IAPA and IPI mission express deep concern about the serious deterioration of press freedom in Venezuela

CARACAS (September 25, 2002) – The Inter American Press Association (IAPA)
and the International Press Institute (IPI) noted with concern the serious deterioration
of press freedom in Venezuela due to a climate of intimidation and physical attacks
against journalists and media outlets, as well as a legal and judicial system
that threatens the free practice of journalism.

After three days in Venezuela, IPI and IAPA concluded that the deterioration of
press freedom was the result of the inefficiency of the authorities in investigating
and punishing those responsible for crimes against journalists. Both organizations
noted that the different branches of the government had allowed the escalation
of violence against journalists and media.

After listening to numerous complaints from journalists of various media and members
of journalists associations, including threats, intimidation and physical attacks,
as well as cases of legal and judicial harassment and discrimination in the use
of government advertising, IAPA and IPI said that true democracy cannot be fully
established without guarantees for the right to exercise press freedom.

The two organizations were alarmed by the fact that verbal and physical aggression
against journalists originated from groups close to the government, including
the Circulos Bolivarianos (Bolivarian Circles), who echo President Hugo Chavez’s
constant discrediting of the press in his public statements.

The Vienna-based IPI, representing editors, media executives and leading journalists
in 115 countries, and the IAPA, representing more than 1,300 publications in the
Western Hemisphere, said that violence is not the only threat to press freedom
in the country and praised the courage of journalists working for the public’s
right to know.

In meetings with the acting President of the Republic, Jose Vicente Rangel, and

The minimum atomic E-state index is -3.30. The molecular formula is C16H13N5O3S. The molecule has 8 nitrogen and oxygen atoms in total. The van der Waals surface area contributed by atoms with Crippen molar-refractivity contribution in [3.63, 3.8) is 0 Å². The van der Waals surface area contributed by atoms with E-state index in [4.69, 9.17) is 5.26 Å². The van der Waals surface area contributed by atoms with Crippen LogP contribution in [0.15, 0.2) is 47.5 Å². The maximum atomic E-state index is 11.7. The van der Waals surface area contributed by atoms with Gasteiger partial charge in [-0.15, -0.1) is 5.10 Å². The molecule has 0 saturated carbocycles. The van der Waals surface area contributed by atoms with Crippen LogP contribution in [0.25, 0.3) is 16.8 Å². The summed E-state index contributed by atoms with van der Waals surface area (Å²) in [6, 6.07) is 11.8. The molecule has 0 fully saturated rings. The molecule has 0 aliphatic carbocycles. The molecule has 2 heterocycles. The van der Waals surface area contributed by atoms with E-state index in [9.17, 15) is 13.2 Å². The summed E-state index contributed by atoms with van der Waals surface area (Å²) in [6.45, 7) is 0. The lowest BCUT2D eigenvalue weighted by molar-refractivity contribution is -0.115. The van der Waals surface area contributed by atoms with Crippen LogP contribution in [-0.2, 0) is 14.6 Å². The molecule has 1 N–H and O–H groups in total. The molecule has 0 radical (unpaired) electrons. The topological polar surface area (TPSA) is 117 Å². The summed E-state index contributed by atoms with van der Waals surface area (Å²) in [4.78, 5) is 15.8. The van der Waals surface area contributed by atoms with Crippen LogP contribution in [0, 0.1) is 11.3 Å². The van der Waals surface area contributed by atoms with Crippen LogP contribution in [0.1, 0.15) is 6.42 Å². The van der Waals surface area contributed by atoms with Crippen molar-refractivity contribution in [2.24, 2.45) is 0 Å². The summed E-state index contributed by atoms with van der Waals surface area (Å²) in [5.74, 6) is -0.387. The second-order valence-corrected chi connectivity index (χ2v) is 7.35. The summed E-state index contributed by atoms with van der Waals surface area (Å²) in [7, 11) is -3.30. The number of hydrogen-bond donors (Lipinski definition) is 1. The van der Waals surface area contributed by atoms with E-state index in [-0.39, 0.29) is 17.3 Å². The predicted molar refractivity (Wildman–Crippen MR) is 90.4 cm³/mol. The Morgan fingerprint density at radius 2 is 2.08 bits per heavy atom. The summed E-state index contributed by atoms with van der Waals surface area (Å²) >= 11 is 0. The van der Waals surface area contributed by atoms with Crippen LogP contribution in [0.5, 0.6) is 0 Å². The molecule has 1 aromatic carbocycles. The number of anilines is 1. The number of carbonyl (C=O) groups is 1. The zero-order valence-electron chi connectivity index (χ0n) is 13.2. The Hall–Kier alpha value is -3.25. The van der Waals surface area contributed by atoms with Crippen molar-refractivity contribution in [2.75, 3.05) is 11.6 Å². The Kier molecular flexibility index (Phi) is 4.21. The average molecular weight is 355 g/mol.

other high authorities of the judiciary and the Congress, IAPA and IPI learnt
that the three branches of government insisted that press freedom is respected
in the country. Both organizations said that administrative measures, judicial
sentences, constitutional clauses and proposals for new legislation that contradict
internationals norms and treaties proved that this conclusion was incorrect.

Among those contradictions, IAPA and IPI said that the president of the Supreme
Court of Justice, Ivan Rincon, has committed not to allow any disposition that
will threaten freedom of the press that could be included in the bill for a Law
of Content, that is being discussed in National Congress, the Court maintained
the Resolution 1013, which defines criteria for “timely, truthful and impartial
information” and goes against the right of property. In addition, both institutions
said that the constitutional clause on truthful information represents a setback
for press freedom and could be used to control journalistic activity. They also
criticized the so-called “zones of exclusion”, set up by the government
to restrict political activities, which take away the people’s right to
be informed and the guarantees for journalists and media to work freely.

Nevertheless, both organizations welcomed vice president Rangel’s commitment
to speed up investigations into press freedom violations and the government’s
acceptance of an IPI proposal for an international commission to investigate the
state of freedom of expression in the country.

In addition to the highest public authorities of the country, IAPA and IPI met
with leaders and representatives of FEDECAMARAS, the chamber of commerce and trade,
the National Federation of Television, National Association of Broadcasting, the
Attorney General’s Office, the Coordinadora Democratica, the organization
of political opposition parties, Bloque de Prensa Venezolano, the national publishers
association, the National Guild of Journalists, the Workers National Union, the
National Conference of Bishops, the President of the Congress, and numerous journalists
representing various media.
The delegation was headed by IAPA President Robert J. Cox, The Post and Courier,
Charleston, South Carolina, and IPI Chairman Jorge E. Fascetto, Diario Popular,
Buenos Aires, Argentina.

IAPA was also represented by first vice president Andrés García
Gamboa, Novedades de Quintana Roo, Cancún, Quintana Roo, Mexico; freedom
of the press committee president Rafael Molina, Ahora, Santo Domingo, Dominican
Republic; Julio E. Muñoz, IAPA executive director, and Ricardo Trotti,
press freedom coordinator.

IPI delegation members were David Greenway, The Boston Globe, Boston, Massachusetts;
Wilfred Kiboro, group chief executive, Nation Media Group, Kenya; Mitja Mersol,
Delo, Slovenia; Norman Webster, The Montreal Gazette, Canada; Johann P. Fritz,
IPI director, and Michael Kudlak, press freedom advisor.

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